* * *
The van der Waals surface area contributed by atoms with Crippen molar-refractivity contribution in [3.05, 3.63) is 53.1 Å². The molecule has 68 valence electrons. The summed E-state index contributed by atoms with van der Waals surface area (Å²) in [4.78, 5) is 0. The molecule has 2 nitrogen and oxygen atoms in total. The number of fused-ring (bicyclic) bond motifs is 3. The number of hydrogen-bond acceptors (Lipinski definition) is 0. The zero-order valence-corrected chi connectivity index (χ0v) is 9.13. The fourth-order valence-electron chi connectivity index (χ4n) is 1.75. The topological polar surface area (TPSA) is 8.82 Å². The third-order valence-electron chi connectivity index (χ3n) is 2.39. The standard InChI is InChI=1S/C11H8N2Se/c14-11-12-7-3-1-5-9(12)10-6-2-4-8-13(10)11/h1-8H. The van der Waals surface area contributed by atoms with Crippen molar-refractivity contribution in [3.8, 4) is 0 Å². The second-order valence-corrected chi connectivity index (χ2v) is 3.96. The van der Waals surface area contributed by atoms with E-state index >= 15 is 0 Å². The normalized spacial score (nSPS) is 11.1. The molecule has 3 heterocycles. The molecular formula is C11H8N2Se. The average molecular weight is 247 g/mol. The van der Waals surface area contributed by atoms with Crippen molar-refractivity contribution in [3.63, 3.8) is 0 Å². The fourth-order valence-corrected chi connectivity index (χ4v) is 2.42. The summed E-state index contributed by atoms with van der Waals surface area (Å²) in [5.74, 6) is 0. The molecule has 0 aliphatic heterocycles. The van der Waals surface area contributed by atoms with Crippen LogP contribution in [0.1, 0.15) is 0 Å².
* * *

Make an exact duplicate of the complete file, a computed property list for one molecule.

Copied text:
The van der Waals surface area contributed by atoms with Crippen molar-refractivity contribution in [3.05, 3.63) is 53.1 Å². The molecule has 68 valence electrons. The summed E-state index contributed by atoms with van der Waals surface area (Å²) in [4.78, 5) is 0. The molecule has 2 nitrogen and oxygen atoms in total. The number of fused-ring (bicyclic) bond motifs is 3. The number of hydrogen-bond acceptors (Lipinski definition) is 0. The zero-order valence-corrected chi connectivity index (χ0v) is 9.13. The fourth-order valence-electron chi connectivity index (χ4n) is 1.75. The topological polar surface area (TPSA) is 8.82 Å². The third-order valence-electron chi connectivity index (χ3n) is 2.39. The standard InChI is InChI=1S/C11H8N2Se/c14-11-12-7-3-1-5-9(12)10-6-2-4-8-13(10)11/h1-8H. The van der Waals surface area contributed by atoms with Crippen molar-refractivity contribution in [3.8, 4) is 0 Å². The second-order valence-corrected chi connectivity index (χ2v) is 3.96. The van der Waals surface area contributed by atoms with E-state index >= 15 is 0 Å². The normalized spacial score (nSPS) is 11.1. The molecule has 3 heterocycles. The molecular formula is C11H8N2Se. The average molecular weight is 247 g/mol. The van der Waals surface area contributed by atoms with Crippen molar-refractivity contribution in [3.63, 3.8) is 0 Å². The fourth-order valence-corrected chi connectivity index (χ4v) is 2.42. The summed E-state index contributed by atoms with van der Waals surface area (Å²) in [5.74, 6) is 0. The molecule has 0 aliphatic heterocycles. The van der Waals surface area contributed by atoms with Crippen LogP contribution in [0.1, 0.15) is 0 Å².